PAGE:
How and Why Did Silent Letters Emerge in English?
The easy answer is “because English can’t leave well enough alone.”
When we first started speaking English around 600 AD, it was totally phonetic: every letter had a sound, and we sounded every letter in a word. But English—and England itself—were influenced quite a bit by the French, who conquered the island in 1066 and held it for a long time, and then later by Dutch and Flemish printers, who were basically the main publishers in England for a solid two centuries, and then by further trading contact with just about every continent on the planet. And while we were shaking hands and stealing language from every single people-group we met, different parts of the language started changing at uneven rates.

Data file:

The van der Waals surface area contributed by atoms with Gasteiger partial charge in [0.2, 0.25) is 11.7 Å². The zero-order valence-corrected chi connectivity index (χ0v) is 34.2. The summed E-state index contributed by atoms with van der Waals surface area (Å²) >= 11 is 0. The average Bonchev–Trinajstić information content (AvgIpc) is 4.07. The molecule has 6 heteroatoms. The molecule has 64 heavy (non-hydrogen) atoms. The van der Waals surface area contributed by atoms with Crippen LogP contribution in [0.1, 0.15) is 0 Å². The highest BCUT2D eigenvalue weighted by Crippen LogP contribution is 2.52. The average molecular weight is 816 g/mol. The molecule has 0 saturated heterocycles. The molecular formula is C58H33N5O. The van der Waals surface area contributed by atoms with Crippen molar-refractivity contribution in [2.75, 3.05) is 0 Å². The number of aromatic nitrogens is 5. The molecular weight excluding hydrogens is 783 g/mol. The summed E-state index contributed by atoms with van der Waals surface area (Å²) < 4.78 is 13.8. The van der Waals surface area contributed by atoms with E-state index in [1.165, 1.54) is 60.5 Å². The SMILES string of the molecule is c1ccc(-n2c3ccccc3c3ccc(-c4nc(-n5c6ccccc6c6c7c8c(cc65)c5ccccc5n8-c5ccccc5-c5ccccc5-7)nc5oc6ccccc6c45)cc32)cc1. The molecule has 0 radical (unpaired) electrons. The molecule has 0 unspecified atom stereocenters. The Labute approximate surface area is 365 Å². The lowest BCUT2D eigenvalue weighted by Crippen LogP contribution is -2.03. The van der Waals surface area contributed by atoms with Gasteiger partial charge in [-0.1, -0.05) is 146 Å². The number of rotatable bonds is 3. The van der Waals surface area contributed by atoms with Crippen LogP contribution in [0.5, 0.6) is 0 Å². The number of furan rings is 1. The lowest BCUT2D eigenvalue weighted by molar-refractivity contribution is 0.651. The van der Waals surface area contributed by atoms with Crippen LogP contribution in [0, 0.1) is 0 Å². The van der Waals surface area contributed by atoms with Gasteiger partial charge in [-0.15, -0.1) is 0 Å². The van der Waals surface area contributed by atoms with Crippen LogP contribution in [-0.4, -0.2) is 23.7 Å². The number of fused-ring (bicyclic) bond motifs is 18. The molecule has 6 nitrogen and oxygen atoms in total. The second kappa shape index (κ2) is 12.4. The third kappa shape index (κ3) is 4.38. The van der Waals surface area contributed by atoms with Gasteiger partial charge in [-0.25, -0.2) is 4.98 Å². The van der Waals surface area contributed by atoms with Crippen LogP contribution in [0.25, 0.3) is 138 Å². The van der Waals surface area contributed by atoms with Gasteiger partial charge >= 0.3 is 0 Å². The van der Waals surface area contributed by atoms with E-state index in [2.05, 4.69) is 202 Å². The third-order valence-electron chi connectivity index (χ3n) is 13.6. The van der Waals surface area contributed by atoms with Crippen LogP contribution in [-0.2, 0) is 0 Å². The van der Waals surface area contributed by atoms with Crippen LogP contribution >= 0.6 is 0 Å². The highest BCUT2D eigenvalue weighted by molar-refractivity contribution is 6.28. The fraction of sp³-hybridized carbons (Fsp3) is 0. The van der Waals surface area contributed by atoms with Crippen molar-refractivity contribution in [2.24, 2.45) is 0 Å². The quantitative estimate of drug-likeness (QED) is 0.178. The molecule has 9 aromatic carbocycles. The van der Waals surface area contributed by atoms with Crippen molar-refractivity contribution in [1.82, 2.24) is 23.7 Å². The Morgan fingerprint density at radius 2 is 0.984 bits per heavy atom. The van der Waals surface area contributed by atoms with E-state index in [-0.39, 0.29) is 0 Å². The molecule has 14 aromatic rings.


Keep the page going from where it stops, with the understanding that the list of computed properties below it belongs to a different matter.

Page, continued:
By the 1400s, English started to lose its phonetic-ness: the way we articulated vowels in words like “loud” changed slowly but dramatically, and that had an effect on the rest of the word. (This is called “The Great Vowel Shift” and it took place over a few hundred years.) Somewhere in the middle of the GVS, though, English spelling became fixed primarily because of the printing press and the easy distribution/availability of printed materials.
In short: we have silent letters because the spelling of words stopped changing to match their pronunciations.
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